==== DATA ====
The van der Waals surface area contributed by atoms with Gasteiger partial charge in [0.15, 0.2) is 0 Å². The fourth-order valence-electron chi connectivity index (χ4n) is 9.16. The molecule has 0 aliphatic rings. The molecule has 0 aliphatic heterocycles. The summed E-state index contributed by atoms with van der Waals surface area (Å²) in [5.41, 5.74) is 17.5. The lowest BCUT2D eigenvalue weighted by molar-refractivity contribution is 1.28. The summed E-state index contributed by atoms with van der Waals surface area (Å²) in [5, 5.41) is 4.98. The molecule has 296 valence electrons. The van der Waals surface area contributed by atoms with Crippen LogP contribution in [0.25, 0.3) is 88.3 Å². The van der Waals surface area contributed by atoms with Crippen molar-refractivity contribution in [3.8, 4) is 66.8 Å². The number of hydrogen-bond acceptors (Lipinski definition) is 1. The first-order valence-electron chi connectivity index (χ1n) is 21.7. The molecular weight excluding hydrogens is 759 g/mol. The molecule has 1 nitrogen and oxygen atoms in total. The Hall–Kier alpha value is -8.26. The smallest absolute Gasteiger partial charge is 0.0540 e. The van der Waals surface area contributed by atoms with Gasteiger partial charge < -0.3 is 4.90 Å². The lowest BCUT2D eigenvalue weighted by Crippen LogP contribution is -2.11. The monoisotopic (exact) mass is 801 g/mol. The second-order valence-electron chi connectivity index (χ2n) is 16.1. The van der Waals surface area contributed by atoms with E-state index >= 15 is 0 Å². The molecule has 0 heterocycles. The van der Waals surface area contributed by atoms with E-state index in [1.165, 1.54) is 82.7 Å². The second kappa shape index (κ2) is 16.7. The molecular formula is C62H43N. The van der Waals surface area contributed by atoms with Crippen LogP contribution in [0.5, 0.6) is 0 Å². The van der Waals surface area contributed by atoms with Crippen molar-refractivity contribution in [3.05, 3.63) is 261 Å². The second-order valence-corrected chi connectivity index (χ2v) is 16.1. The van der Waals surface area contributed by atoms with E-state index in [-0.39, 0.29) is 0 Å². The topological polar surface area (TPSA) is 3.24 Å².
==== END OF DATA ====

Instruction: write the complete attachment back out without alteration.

The van der Waals surface area contributed by atoms with Gasteiger partial charge in [0.15, 0.2) is 0 Å². The fourth-order valence-electron chi connectivity index (χ4n) is 9.16. The molecule has 0 aliphatic rings. The molecule has 0 aliphatic heterocycles. The summed E-state index contributed by atoms with van der Waals surface area (Å²) in [5.41, 5.74) is 17.5. The lowest BCUT2D eigenvalue weighted by molar-refractivity contribution is 1.28. The summed E-state index contributed by atoms with van der Waals surface area (Å²) in [5, 5.41) is 4.98. The molecule has 296 valence electrons. The van der Waals surface area contributed by atoms with Crippen LogP contribution in [0.25, 0.3) is 88.3 Å². The van der Waals surface area contributed by atoms with Crippen molar-refractivity contribution in [3.8, 4) is 66.8 Å². The number of hydrogen-bond acceptors (Lipinski definition) is 1. The first-order valence-electron chi connectivity index (χ1n) is 21.7. The molecular weight excluding hydrogens is 759 g/mol. The molecule has 1 nitrogen and oxygen atoms in total. The Hall–Kier alpha value is -8.26. The smallest absolute Gasteiger partial charge is 0.0540 e. The van der Waals surface area contributed by atoms with Gasteiger partial charge < -0.3 is 4.90 Å². The lowest BCUT2D eigenvalue weighted by Crippen LogP contribution is -2.11. The monoisotopic (exact) mass is 801 g/mol. The second-order valence-electron chi connectivity index (χ2n) is 16.1. The van der Waals surface area contributed by atoms with E-state index >= 15 is 0 Å². The molecule has 0 heterocycles. The van der Waals surface area contributed by atoms with E-state index in [1.165, 1.54) is 82.7 Å². The second kappa shape index (κ2) is 16.7. The molecular formula is C62H43N. The van der Waals surface area contributed by atoms with Crippen LogP contribution in [0.5, 0.6) is 0 Å². The van der Waals surface area contributed by atoms with Crippen molar-refractivity contribution in [3.05, 3.63) is 261 Å². The second-order valence-corrected chi connectivity index (χ2v) is 16.1. The van der Waals surface area contributed by atoms with E-state index in [-0.39, 0.29) is 0 Å². The topological polar surface area (TPSA) is 3.24 Å².